Does your B2B startup need a Product Manager?

As we've mentioned before, product managers play different roles depending on the type and maturity of the business they operate in. In this post we're going to tackle what enterprise product managers should be doing and why you need one...or don't!


There are enterprise, or B2B, products that don't benefit from a product manager, e.g. long-lead time, well specified products with heavy technical emphasis and little user interaction (hint: think "waterfall-y" products). Space X rockets, for example, are unlikely to have product managers. A team of technologists and project managers is likely all that is needed to launch a product successfully based on well identified, stable specifications.


However, most software and hardware startups do have user interfaces, don't have stable specs and are being launched into young and changing markets. These characteristics lend themselves to having product owners to be the "parent" of the product. That parent should be considering both market needs and technical capabilities.


So what should you expect your product manager does;

  • They ensure the product vision, aka roadmap, is clear to everyone in the business.

  • That clarity of product vision comes from a strategy and vision that is commonly understood across your business. If the strategy isn't understood, the product manager forces the company to create one, or creates it and gets agreement. This is the oft-misunderstood process of creating a roadmap.

  • They optimize the product to deliver mid-term revenue by productizing features, as opposed to delivering a feature to close a deal.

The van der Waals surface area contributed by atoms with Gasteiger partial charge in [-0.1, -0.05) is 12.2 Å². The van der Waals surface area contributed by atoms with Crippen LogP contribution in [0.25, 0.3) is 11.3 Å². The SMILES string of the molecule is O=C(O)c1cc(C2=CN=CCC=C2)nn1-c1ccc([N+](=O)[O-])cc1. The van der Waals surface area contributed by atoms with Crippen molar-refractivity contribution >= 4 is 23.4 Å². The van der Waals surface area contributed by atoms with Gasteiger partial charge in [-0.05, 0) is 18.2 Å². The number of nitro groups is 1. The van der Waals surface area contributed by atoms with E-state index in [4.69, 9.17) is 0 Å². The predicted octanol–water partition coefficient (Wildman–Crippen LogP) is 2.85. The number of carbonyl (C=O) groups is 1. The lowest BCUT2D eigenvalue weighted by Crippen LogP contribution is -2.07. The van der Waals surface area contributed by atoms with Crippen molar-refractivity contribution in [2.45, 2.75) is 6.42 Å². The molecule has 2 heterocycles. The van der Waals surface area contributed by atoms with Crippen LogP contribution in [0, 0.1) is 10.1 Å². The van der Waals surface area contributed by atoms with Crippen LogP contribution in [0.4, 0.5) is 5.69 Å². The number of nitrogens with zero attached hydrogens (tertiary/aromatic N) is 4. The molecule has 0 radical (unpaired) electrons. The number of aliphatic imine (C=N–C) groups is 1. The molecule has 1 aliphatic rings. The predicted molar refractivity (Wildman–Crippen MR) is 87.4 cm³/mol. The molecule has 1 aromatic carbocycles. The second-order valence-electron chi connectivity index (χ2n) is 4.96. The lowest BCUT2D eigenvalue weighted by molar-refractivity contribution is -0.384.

• They supports the sales teams in finding ways to close deals without compromising repeatable revenue.

  • They think in products and customer value, rather than technical components.


So, does a product manager, and your product organization have to manage every "product"?

No! Examples of products that they don't need to manage might include;

  • A product that is only used internally, that another organization could own and manage. An example might be a customer support portal.

  • A "product" that is a one-off item for a customer, is developed outside the company and will be managed by another department. An example might be an integration to a customer's business system that your professional services organization will manage.


What are "products" that should be managed by a product manager?

  • Products that are sold to more than one customer.

  • Product that have users.


Alright, these Product Manager people you speak of seem great. But, are there downsides to having a product manager? Well, actually there is one. B2B Product Managers don't optimize for near-term revenue. As a result of thinking beyond this quarter there are compromises they will make make between delivering what a single customer wants now, versus what the market wants more generally.

Of course, great Product Managers can dance the dance, and manage to keep both sales and their customer happy, while keeping the product "on-roadmap"!